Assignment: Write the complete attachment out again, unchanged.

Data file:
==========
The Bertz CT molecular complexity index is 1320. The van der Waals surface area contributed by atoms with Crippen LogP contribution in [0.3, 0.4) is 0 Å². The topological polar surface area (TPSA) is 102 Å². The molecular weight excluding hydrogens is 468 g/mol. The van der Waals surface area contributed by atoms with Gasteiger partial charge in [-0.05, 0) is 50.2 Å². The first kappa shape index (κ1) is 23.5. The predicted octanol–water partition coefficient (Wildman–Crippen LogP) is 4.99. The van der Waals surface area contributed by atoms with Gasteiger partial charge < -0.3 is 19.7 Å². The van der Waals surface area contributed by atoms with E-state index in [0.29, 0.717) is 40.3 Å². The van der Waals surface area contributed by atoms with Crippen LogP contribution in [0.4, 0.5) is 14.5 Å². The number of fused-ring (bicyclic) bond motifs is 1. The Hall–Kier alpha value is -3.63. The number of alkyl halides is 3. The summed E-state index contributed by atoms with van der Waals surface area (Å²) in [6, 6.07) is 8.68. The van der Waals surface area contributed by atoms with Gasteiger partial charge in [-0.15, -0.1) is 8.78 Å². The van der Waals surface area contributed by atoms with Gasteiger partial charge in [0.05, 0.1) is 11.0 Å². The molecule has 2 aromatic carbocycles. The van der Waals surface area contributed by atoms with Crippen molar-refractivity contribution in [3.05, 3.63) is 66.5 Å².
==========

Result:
The Bertz CT molecular complexity index is 1320. The van der Waals surface area contributed by atoms with Crippen LogP contribution in [0.3, 0.4) is 0 Å². The topological polar surface area (TPSA) is 102 Å². The molecular weight excluding hydrogens is 468 g/mol. The van der Waals surface area contributed by atoms with Gasteiger partial charge in [-0.05, 0) is 50.2 Å². The first kappa shape index (κ1) is 23.5. The predicted octanol–water partition coefficient (Wildman–Crippen LogP) is 4.99. The van der Waals surface area contributed by atoms with Gasteiger partial charge < -0.3 is 19.7 Å². The van der Waals surface area contributed by atoms with E-state index in [0.29, 0.717) is 40.3 Å². The van der Waals surface area contributed by atoms with Crippen LogP contribution in [0.4, 0.5) is 14.5 Å². The number of fused-ring (bicyclic) bond motifs is 1. The Hall–Kier alpha value is -3.63. The number of alkyl halides is 3. The summed E-state index contributed by atoms with van der Waals surface area (Å²) in [6, 6.07) is 8.68. The van der Waals surface area contributed by atoms with Gasteiger partial charge in [-0.15, -0.1) is 8.78 Å². The van der Waals surface area contributed by atoms with Gasteiger partial charge in [0.05, 0.1) is 11.0 Å². The molecule has 2 aromatic carbocycles. The van der Waals surface area contributed by atoms with Crippen molar-refractivity contribution in [3.05, 3.63) is 66.5 Å².